One of the important ways in which Berkhoff explores the Soviet war era is in looking at the "tyl," the rear, or what he calls the "hinterlands." In effect, all Soviet citizens were mobilized for the war, whether at the front or in the rear, and Berkhoff calls that rear "a single forced labor camp," reminding us of the ways in which the state controlled the activities of every Soviet man and woman – and in many cases child – workers and peasants alike. Stalin himself referred to "a single camp," and the enforced model of utter obedience meant that all efforts had to be directed against the invading enemy. Again in this sense the Soviets were not that different from the British, who according to some reports thought of themselves as "soldiers" in the rear and "heroes" on the home front. Letters published in the Soviet press – though often warped by censorship and perhaps in many cases fictional – described obedient and diligent workers and peasants who gave their all for the Motherland.
Both in the media and on the ground, the primary emotion of the war period was hatred. Famous poems and articles by Ilya Ehrenburg and Konstantin Simonov, among others, aimed to galvanize the Soviet people. Berkhoff withholds final judgment on whether the Nazi atrocities were more influential on efforts by the Soviet populace than those glorifications of murder that found their way into letters, songs, and fiction, but as he notes, total extermination of the German occupiers was the goal, and sometimes that bled into total hatred and extermination of the German people as a whole.
Thus ethnic hatred was a major part of the "Great Patriotic War," which was ironic, given that the Soviet "Motherland" encompassed numerous nationalities, including peoples who would have preferred not to be part of the empire. Stalin created a hierarchy of nationalities, with Russians at the top as "elder brother" and Georgians not far behind, but regardless a kind of "imagined community of Soviet people" was supposed to be fighting off the enemy. As Pravda had it in 1942, the definition of Soviet patriotism was the "subordination of one's whole life to the fight for the motherland" (121); here we have heroism and willingness to believe propaganda and hatred all rolled up into one, with no real acknowledgement that there was no "Soviet" motherland, that the peoples of the Soviet Union continued to speak different languages and even read newspapers printed in those languages (including Yiddish and German). Stalin's view of "national unity," Berkhoff argues, might in fact have done something toward saving the Jews, as the propaganda campaign against them was blocked in the name of that "unity."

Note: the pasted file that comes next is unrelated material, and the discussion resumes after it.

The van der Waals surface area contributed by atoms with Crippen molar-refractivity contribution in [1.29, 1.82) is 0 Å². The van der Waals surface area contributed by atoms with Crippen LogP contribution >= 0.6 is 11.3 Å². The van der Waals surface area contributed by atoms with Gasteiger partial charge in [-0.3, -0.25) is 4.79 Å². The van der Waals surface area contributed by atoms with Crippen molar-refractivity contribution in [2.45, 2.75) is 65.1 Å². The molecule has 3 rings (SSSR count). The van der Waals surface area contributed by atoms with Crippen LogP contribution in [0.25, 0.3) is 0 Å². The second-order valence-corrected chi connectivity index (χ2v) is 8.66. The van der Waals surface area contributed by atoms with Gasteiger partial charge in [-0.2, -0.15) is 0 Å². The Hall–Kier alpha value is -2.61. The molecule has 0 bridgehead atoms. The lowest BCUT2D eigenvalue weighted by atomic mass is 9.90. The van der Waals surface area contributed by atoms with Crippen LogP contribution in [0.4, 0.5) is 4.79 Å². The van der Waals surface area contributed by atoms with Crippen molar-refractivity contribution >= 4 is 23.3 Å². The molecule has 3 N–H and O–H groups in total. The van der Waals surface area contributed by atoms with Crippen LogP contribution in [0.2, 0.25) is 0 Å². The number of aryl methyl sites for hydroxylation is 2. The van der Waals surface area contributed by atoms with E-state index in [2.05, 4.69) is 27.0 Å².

On Russian radio recently I was listening to a program called "Songs of the Soviet Motherland," "Pesni sovetskoi rodiny," which was broadcasting folk music, children's songs, and popular tunes of the 1930s and 1940s. The very concept of nostalgia about a "Soviet" motherland in the twenty-first century seems almost fantastic, but in fact it has emerged from wartime propaganda that in turn built on earlier tropes to highlight the heroics of the Soviet people. Calling to that sense of patriotism again two decades after the fall of the Soviet regime shows us that Soviet propaganda lives on. As Berkhoff shows, during the Second World War Stalin forged the sense of the Soviets against the world that endured throughout the Cold War and for many people still endures today. Motherland in Danger gives readers a terrific tour through the scholarship and statistics of that wartime effort, presenting the debates and contradictions in reasoned and readable prose.